2901.0 - Census Dictionary, 2011  
ARCHIVED ISSUE Released at 11:30 AM (CANBERRA TIME) 23/05/2011   
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A person’s ancestry, when used in conjunction with the person’s country of birth and whether the person’s parents were born in Australia or overseas, provides a good indication of the ethnic background of first and second generation Australians. Ancestry is particularly useful to identify distinct ethnic or cultural groups within Australia such as Maoris or Australian South Sea Islanders, and groups which are spread across countries such as Kurds or Indians. Country of birth alone cannot identify these groups. This information is essential in developing policies which reflect the needs of our society and for the effective delivery of services to particular ethnic communities.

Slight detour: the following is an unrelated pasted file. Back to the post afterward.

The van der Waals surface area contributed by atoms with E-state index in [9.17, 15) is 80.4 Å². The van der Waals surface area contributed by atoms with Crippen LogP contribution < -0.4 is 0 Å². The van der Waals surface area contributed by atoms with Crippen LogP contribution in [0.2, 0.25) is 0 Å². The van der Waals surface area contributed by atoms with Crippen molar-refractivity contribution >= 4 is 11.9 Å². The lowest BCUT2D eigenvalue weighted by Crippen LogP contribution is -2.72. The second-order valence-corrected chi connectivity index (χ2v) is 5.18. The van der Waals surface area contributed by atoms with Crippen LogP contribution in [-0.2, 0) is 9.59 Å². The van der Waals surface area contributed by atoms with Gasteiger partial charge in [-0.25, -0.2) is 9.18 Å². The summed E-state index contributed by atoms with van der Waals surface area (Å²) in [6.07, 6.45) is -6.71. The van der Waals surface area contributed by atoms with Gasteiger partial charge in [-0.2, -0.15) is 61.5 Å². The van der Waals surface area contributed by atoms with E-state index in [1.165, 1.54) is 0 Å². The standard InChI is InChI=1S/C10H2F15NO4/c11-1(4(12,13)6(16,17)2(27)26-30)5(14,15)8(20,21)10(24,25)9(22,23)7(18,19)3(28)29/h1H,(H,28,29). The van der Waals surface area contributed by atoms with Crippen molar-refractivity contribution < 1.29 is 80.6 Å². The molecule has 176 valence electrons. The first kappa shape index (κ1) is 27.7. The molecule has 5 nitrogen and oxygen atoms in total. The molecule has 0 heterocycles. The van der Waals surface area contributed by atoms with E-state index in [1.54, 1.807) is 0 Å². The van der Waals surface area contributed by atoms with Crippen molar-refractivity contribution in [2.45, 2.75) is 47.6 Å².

For the 2011 Census, as with 2006, two variables, Ancestry 1st Response (ANC1P) and Ancestry 2nd Response (ANC2P), will be used to record responses separately. The basis for allocating ancestries to the variables Ancestry 1st Response and Ancestry 2nd Response is administrative only and is based solely on the order in which they are processed. Where respondents report more than two ancestries, only two are processed.

The 2011 Census uses the Australian Standard Classification of Cultural and Ethnic Groups (ASCCEG) Second Edition, Revision 1 to classify responses given to the ancestry question.

See also Birthplace, Country of birth, Indigenous Status (INGP), Language Spoken at Home (LANP), Proficiency in Spoken English (ENGP), Religious Affiliation (RELP), Year of Arrival in Australia (YARP).

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